[PATCH] include: purge foo(int /*bar*/) function declarations.

Peter Hutterer peter.hutterer at who-t.net
Thu Jan 6 02:16:39 PST 2011

On 6/01/11 19:25 , Mark Kettenis wrote:
>> Date: Thu, 6 Jan 2011 14:29:59 +1000
>> From: Peter Hutterer<peter.hutterer at who-t.net>
>> because, really, comments should be for comments.
> Not sure this is a good idea, at least not in public headers.

note that we're not talking about about libX11 headers here, we're just 
talking about server headers. they are used in extensions and drivers, 
not elsewhere AFAICT. we've broken much worse in the past, though we 
should probably hold off this until the 1.11 merge window starts, just 
in case.

also, these are mostly ancient headers that have been copied in style in 
the past (hence why some newer functions use the same convention). most 
headers that originated newer newer don't use this convention at all. so 
if anything, this would just bring it in line with the more modern parts 
of the server.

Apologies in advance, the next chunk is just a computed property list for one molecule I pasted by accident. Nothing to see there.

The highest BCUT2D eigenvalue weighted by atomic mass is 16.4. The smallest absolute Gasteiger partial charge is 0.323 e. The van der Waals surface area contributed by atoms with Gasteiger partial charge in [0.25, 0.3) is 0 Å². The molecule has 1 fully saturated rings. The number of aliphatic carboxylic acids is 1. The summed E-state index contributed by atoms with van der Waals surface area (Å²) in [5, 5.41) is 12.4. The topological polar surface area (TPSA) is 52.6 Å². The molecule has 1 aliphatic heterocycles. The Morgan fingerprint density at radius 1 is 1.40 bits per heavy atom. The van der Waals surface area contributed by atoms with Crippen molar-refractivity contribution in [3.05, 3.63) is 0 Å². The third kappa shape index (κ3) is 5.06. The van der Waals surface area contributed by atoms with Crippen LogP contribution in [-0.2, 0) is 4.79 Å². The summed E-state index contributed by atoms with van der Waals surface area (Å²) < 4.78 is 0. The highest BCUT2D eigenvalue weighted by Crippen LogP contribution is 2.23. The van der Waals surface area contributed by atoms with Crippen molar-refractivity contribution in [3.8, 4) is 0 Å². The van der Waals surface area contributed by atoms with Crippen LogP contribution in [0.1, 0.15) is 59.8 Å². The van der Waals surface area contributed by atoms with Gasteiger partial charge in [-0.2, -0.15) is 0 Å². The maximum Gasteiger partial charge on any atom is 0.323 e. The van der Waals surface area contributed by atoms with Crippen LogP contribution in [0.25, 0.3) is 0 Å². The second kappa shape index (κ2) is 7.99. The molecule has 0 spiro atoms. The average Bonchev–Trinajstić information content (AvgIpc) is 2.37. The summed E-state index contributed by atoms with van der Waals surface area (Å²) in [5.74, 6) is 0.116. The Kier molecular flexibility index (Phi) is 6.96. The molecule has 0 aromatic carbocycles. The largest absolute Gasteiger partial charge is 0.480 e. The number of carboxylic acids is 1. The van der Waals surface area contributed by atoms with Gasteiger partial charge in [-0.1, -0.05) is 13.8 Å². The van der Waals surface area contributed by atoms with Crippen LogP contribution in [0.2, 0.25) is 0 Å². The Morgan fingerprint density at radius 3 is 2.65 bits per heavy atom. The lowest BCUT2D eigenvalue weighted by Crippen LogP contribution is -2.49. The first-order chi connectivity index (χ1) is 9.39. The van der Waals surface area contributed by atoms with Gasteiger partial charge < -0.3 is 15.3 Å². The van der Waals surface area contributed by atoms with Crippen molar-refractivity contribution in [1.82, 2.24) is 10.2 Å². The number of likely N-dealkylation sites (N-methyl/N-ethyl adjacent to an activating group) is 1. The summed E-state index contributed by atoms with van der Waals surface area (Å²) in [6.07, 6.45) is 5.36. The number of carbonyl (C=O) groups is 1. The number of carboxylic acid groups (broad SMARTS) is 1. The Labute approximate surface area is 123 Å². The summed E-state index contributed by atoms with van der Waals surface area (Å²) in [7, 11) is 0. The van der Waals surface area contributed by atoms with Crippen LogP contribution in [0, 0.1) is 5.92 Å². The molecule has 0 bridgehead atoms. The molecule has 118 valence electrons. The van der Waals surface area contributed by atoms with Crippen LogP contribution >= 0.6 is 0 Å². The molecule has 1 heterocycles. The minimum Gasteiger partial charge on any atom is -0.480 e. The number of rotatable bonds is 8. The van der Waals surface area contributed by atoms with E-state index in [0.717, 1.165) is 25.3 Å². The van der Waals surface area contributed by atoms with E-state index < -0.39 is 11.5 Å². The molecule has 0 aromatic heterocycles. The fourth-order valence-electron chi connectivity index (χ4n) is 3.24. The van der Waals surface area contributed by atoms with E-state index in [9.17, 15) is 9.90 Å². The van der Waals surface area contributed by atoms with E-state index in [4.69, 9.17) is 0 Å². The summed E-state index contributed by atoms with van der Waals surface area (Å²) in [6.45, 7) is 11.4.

> The problem is that if you have
> extern void foo(int bar);
> and for some reason bar is #defined to something nontrivial, you'll
> get compilation failures.  Another nice one is:
> extern void foo(int class);
> which won't compile if you include the header file from C++.  And
> before you say that this isn't likely to happen, you have one in your
> diff:
>   typedef    void (* QueryBestSizeProcPtr)(
> -	int /*class*/,
> -	unsigned short * /*pwidth*/,
> -	unsigned short * /*pheight*/,
> -	ScreenPtr /*pScreen*/);
> +	int class,
> +	unsigned short * pwidth,
> +	unsigned short * pheight,
> +	ScreenPtr pScreen);
> Now glibc solves the problem by prepending two underscores to the
> argument names in its header files.  That works because POSIX
> explicitly says that the symbols prefixed with __ are "reserved for
> the system", and users are not supposed to define their own symbols.
> But while glibc can make a solid case for being part of "the system",
> I'm not quite so sure about Xorg.
> If you really, really want to get rid of these comments, simply omit
> them.  But I do think they are actually useful since they allow people
> to make some educated guess about what parameters to pass to the
> interface (and in what order) by just looking at the header file.

yeah, agreed. I'd rather leave the comments there than omit the 
parameter name.

> Also, please, please don't put a space on either side of '*' for
> pointer declarations (i.e. "void * p").  I know it is a matter of
> style, and therefore personal taste, but my brain is wired to
> recognise that as a multiplication operator.  Everybody knows you
> should use "void *p" in proper C code.

yeah, sorry, that was a regex problem, can be easily fixed up.


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